Page:The Harvard Classics Vol. 51; Lectures.djvu/50

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is gone. That of sophisters, economists, and calculators has succeeded; and the glory of Europe is extinguished for ever."[1]

Thus Burke proudly looked down on the miseries of France, while Voltaire had admiringly looked up to the prosperities of England. And we who come more than a century later, while recognizing their preeminence as men of letters, may perceive that as thinkers they were perhaps a little too near their objects. Burke's arguments are always admirable but unconvincing; while Voltaire's often justified praise of the English reposes on an obvious failure to understand them.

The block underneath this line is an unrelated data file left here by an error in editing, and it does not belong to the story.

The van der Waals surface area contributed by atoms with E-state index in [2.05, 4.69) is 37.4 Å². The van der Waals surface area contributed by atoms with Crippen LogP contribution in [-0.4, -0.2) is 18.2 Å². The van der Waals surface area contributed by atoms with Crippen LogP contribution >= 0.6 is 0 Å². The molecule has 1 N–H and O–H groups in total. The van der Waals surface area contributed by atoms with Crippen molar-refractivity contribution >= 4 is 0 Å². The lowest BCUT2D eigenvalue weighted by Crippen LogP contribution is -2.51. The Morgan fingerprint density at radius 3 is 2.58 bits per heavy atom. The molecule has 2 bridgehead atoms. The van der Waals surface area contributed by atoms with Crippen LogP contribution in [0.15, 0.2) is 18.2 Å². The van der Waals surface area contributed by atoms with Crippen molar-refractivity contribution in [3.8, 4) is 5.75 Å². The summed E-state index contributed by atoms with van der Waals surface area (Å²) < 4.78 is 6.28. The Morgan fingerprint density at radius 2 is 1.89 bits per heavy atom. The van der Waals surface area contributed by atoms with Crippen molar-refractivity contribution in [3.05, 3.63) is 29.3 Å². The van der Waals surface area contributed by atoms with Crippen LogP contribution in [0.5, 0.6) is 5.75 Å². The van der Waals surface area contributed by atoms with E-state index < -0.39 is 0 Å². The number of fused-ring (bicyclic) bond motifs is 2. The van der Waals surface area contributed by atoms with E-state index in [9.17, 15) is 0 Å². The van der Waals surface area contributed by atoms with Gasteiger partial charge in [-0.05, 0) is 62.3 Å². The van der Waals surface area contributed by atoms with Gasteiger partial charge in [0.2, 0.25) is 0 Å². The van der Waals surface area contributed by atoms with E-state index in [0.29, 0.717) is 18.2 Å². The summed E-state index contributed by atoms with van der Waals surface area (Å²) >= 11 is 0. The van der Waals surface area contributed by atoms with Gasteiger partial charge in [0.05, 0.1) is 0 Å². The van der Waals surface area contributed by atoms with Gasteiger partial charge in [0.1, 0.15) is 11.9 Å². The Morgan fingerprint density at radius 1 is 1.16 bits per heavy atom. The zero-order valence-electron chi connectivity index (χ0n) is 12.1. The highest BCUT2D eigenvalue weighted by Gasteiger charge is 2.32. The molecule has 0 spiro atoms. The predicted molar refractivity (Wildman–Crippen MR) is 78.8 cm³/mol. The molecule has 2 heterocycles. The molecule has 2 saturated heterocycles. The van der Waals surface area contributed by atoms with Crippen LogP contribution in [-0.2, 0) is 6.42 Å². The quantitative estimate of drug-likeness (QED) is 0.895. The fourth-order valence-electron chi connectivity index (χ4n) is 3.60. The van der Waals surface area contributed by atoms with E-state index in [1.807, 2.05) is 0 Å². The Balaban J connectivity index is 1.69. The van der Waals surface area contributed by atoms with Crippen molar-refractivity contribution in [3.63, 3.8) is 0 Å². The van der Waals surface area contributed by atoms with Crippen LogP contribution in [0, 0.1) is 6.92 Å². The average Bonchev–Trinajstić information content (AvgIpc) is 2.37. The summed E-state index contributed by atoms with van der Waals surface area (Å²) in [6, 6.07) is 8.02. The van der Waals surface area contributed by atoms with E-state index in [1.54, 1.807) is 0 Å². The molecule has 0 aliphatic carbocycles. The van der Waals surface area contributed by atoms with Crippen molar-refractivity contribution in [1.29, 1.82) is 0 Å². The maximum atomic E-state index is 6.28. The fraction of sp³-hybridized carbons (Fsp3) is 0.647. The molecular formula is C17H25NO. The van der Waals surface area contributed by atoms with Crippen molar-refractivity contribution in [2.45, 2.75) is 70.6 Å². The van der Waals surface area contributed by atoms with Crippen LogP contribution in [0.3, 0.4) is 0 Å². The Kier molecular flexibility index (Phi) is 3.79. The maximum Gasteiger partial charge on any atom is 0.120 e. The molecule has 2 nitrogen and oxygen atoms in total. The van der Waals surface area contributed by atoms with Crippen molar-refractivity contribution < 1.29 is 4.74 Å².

1. H. C., xxiv, 212-213.